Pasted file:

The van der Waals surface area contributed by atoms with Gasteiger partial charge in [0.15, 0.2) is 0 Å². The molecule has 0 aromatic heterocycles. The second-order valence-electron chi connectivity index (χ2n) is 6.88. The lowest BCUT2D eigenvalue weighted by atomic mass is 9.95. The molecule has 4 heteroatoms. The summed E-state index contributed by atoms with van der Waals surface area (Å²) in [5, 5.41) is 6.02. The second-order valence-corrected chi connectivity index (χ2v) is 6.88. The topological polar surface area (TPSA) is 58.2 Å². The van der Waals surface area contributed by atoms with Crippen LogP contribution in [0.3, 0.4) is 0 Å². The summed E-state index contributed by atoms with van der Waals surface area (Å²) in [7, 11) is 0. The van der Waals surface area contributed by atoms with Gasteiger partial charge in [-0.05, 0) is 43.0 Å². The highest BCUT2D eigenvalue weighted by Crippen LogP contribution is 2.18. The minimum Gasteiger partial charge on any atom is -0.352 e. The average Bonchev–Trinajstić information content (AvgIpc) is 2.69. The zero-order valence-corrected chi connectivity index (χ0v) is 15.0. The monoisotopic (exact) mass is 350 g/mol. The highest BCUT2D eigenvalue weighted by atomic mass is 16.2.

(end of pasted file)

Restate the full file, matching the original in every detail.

The van der Waals surface area contributed by atoms with Gasteiger partial charge in [0.15, 0.2) is 0 Å². The molecule has 0 aromatic heterocycles. The second-order valence-electron chi connectivity index (χ2n) is 6.88. The lowest BCUT2D eigenvalue weighted by atomic mass is 9.95. The molecule has 4 heteroatoms. The summed E-state index contributed by atoms with van der Waals surface area (Å²) in [5, 5.41) is 6.02. The second-order valence-corrected chi connectivity index (χ2v) is 6.88. The topological polar surface area (TPSA) is 58.2 Å². The van der Waals surface area contributed by atoms with Crippen LogP contribution in [0.3, 0.4) is 0 Å². The summed E-state index contributed by atoms with van der Waals surface area (Å²) in [7, 11) is 0. The van der Waals surface area contributed by atoms with Gasteiger partial charge in [-0.05, 0) is 43.0 Å². The highest BCUT2D eigenvalue weighted by Crippen LogP contribution is 2.18. The minimum Gasteiger partial charge on any atom is -0.352 e. The average Bonchev–Trinajstić information content (AvgIpc) is 2.69. The zero-order valence-corrected chi connectivity index (χ0v) is 15.0. The monoisotopic (exact) mass is 350 g/mol. The highest BCUT2D eigenvalue weighted by atomic mass is 16.2.